Waking up with the Kings: October 14

The Vegas Golden Knights won the special teams and goaltending battle and cruised to a 5-2 win over the LA Kings that depicted a wider result than the five-on-five play would indicate. That’s not to say Vegas wasn’t the superior team in most facets – going 3-for-3 on the man advantage away from home says nearly as much as you need to know about this game – but that despite a number of shortcomings, LA has been making some strides structurally and in their push to stoke more out of their offense. The Golden Knights very clearly assumed control of this game with an airtight second period that bled into the third. (Also: They are another Stanley Cup contender.) But the real pivot in this game was in the first period, when Marc-Andre Fleury stood firm against a Kings blitz and was only felled by a wonky but Extremely Austin Wagner Goal. But by then, the visitors had already built a 2-0 lead off a pair of short-side goals with Los Angeles leading 6-2 and 9-4 in shots at the time. Quick recovered to make some big saves and wasn’t at fault for the later goals, but that lack of timeliness contrasted with Fleury’s acrobatics at the other end as Grade-A looks from Jeff Carter (x3) and Anze Kopitar were rebuffed. There’s your game.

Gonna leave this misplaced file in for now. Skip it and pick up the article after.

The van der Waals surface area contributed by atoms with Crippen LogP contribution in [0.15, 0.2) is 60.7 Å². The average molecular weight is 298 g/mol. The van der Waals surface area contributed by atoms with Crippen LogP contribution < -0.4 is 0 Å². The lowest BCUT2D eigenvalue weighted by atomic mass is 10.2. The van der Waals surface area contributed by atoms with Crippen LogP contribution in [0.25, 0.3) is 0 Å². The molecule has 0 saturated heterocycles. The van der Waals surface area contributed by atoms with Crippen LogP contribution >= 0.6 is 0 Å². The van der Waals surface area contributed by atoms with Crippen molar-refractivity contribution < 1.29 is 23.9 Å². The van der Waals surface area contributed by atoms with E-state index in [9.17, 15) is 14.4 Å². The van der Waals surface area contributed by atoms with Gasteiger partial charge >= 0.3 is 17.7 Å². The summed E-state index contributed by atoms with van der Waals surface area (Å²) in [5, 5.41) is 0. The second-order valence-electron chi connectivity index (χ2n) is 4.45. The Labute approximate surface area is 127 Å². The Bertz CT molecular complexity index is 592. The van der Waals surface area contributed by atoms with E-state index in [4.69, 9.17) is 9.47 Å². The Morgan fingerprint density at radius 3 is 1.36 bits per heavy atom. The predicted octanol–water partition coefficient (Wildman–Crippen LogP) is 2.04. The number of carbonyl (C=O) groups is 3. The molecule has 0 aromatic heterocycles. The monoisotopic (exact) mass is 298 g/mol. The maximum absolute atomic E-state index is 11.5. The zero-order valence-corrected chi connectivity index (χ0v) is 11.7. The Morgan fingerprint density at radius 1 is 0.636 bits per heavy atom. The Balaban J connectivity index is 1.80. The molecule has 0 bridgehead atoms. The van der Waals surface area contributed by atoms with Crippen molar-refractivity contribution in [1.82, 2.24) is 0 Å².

Juan Ocampo/NHLI

That’s not to place too much of the early season challenges on Quick – though Quick hasn’t yet been able to make that timely save, like the save Campbell made on Roman Josi shortly before Ilya Kovalchuk’s goal on Saturday. Rather, it’s the overall goaltending that has been poor, and Campbell’s the one who’s gotten the better run support. (Yes, I’m aware of the five goals the Kings backed Quick with on opening night.) The team ranks last in the league with an .830 save percentage. That’s obviously not sustainable, but it does mark an awfully poor start to the season, and even Campbell was dodgy in the Calgary game. Whichever goaltender demonstrates any standout run of play will be given a long rope; Campbell, who is 2-0-0, started the home opener and the first night of the back-to-back, probably will be that goalie for the time being. While they’re also doing a good job creating shots and chances, some of their deeper early numbers do depict a team with suspect Corsi-against, chance-against and high-danger chance-against metrics, and bottom-of-the-barrel save metrics. (As always, these more nuanced numbers don’t mean a ton in October, when there is a highly imbalanced schedule; by the middle of next week, L.A. will have played the defending champions as well as five games against other Cup contenders and a currently undefeated team among its first 10 games. Don’t go to the bank over what you see for the first three or four weeks of the season, and wait to place stock in some analytics.) But there’s no great possession or chance-based drop-off from their (middling-to-poor) metrics last season:

2018-19, 5×5 rates and percentages (NHL ranking):
xGA/60: 2.28 (15)
CA/60: 57.8 (17)
SCA/60: 26.6 (20)
HDCA/60: 10.36 (11)
GA/60: 2.52 (20)
HDSv%: 81.5 (24)
Sv%: 91.7 (20)
PDO: .992 (24)

2019-20, 5×5 rates and percentages through five games (NHL ranking):
xGA/60: 2.25 (25)
CA/60: 55.7 (18)
SCA/60: 28.1 (25)
HDCA/60: 9.04 (20)
GA/60: 4.15 (31)